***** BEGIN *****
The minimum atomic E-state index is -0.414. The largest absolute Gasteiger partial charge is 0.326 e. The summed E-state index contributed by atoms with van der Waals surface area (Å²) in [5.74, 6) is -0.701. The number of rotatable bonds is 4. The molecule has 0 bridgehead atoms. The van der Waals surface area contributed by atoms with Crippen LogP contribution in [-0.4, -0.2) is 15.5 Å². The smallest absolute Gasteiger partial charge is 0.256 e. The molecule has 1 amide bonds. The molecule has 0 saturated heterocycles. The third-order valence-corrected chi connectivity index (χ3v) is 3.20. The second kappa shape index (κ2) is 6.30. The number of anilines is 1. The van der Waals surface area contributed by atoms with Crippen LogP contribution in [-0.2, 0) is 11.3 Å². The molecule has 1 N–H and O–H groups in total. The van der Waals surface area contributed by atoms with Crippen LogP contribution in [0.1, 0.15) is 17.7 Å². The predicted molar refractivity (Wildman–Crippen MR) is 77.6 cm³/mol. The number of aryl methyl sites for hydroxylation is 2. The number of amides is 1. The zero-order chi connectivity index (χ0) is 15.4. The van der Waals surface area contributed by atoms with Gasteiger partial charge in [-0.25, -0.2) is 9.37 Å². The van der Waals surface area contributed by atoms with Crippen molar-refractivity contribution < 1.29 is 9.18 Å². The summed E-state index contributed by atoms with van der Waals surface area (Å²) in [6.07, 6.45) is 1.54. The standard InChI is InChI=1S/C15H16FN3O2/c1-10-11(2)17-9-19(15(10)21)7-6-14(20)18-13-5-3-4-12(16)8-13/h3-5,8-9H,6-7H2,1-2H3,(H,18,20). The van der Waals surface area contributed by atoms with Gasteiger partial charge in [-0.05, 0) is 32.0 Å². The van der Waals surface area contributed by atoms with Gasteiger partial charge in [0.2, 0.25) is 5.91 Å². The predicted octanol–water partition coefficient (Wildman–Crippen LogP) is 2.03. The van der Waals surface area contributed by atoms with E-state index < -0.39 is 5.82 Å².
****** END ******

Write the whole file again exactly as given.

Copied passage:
The minimum atomic E-state index is -0.414. The largest absolute Gasteiger partial charge is 0.326 e. The summed E-state index contributed by atoms with van der Waals surface area (Å²) in [5.74, 6) is -0.701. The number of rotatable bonds is 4. The molecule has 0 bridgehead atoms. The van der Waals surface area contributed by atoms with Crippen LogP contribution in [-0.4, -0.2) is 15.5 Å². The smallest absolute Gasteiger partial charge is 0.256 e. The molecule has 1 amide bonds. The molecule has 0 saturated heterocycles. The third-order valence-corrected chi connectivity index (χ3v) is 3.20. The second kappa shape index (κ2) is 6.30. The number of anilines is 1. The van der Waals surface area contributed by atoms with Crippen LogP contribution in [-0.2, 0) is 11.3 Å². The molecule has 1 N–H and O–H groups in total. The van der Waals surface area contributed by atoms with Crippen LogP contribution in [0.1, 0.15) is 17.7 Å². The predicted molar refractivity (Wildman–Crippen MR) is 77.6 cm³/mol. The number of aryl methyl sites for hydroxylation is 2. The number of amides is 1. The zero-order chi connectivity index (χ0) is 15.4. The van der Waals surface area contributed by atoms with Gasteiger partial charge in [-0.25, -0.2) is 9.37 Å². The van der Waals surface area contributed by atoms with Crippen molar-refractivity contribution < 1.29 is 9.18 Å². The summed E-state index contributed by atoms with van der Waals surface area (Å²) in [6.07, 6.45) is 1.54. The standard InChI is InChI=1S/C15H16FN3O2/c1-10-11(2)17-9-19(15(10)21)7-6-14(20)18-13-5-3-4-12(16)8-13/h3-5,8-9H,6-7H2,1-2H3,(H,18,20). The van der Waals surface area contributed by atoms with Gasteiger partial charge in [-0.05, 0) is 32.0 Å². The van der Waals surface area contributed by atoms with Gasteiger partial charge in [0.2, 0.25) is 5.91 Å². The predicted octanol–water partition coefficient (Wildman–Crippen LogP) is 2.03. The van der Waals surface area contributed by atoms with E-state index < -0.39 is 5.82 Å².